Covid testing no longer required for most people

Community testing centres to close

Deborah Condon

March 28, 2023

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  • Covid-19 testing will no longer be recommended for the vast majority of the population from March 30, the HSE has confirmed.

    In line with updated public health advice, March 30 will also signal the closure of community testing centres nationwide. The self-referral portal for ordering PCR tests will also close on this date.

    According to Dr John Cuddihy, the HSE’s national director for public health, these changes are being made now “based on best available evidence in relation to managing Covid-19, recognising the high level of vaccine-induced and naturally acquired population immunity in Ireland, as well as the development of new treatments, all of which are mitigating the worst impacts of Covid-19 infection”.

    “Testing for Covid-19 will not be necessary for the vast majority of the population. For most people, if they have symptoms of Covid-19 or other viral respiratory tract infections, they should stay at home and limit contact with others until 48 hours after their symptoms have substantially or fully resolved – they do not need to do a Covid-19 test,” he explained.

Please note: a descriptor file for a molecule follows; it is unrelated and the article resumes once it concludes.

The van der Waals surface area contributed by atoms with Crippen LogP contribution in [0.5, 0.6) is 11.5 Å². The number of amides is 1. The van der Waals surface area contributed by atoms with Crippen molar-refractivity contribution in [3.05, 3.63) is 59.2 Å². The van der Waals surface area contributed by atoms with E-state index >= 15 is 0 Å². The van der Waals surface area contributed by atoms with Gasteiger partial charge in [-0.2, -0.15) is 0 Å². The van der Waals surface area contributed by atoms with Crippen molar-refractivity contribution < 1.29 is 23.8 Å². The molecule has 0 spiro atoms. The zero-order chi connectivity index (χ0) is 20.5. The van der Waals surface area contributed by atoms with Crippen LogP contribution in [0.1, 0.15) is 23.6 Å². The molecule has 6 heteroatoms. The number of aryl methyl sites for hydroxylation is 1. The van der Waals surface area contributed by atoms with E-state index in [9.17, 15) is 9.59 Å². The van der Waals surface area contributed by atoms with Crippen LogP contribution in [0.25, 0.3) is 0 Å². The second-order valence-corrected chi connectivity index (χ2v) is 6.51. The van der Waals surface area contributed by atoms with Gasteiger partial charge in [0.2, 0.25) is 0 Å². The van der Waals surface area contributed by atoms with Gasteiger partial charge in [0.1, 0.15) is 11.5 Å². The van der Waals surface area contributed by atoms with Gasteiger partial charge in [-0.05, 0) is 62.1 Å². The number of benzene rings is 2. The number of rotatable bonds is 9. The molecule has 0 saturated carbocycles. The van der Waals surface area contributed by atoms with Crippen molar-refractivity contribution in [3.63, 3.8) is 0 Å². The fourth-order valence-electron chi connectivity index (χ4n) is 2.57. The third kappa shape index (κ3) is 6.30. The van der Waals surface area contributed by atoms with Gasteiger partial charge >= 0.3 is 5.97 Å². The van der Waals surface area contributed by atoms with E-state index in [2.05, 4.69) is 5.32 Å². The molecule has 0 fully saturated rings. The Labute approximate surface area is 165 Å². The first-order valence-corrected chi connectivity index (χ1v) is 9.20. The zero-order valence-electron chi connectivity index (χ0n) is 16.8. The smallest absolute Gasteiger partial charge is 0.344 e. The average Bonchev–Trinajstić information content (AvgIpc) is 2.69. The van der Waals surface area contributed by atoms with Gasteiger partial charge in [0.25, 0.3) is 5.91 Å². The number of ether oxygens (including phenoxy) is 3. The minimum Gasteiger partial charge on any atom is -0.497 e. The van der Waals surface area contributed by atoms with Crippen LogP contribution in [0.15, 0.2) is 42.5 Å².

Meanwhile, according to Eileen Whelan, the HSE’s lead for Covid-19 test and trace and vaccination, from March 30, the self-referral portal on the HSE’s website, which enabled specific groups of the public to book their own PCR test, “will no longer be required and will close”.

    Also from March 30, healthcare workers who are household close contacts will no longer be required to do antigen tests. As a result, the current antigen-ordering portal on the HSE website will also close. Specific guidance will be issued to health and care workers.

    “A reduced contact tracing service will remain and contact tracing will be limited to those who have had a positive test in settings and scenarios, such as hospitals and long-term care facilities, where further transmission is likely, and could have serious impact based on public health risk assessment,” she explained.

    The HSE noted that PCR and antigen testing will continue to be used by doctors in hospitals and general practice settings “for the purpose of diagnosing and deciding on the provision of treatment for Covid-19 to a patient”.

    It added that public health teams may also decide that Covid-19 testing is required in the management of an outbreak in a high-risk setting where they believe that further transmission is likely and could have a serious impact.

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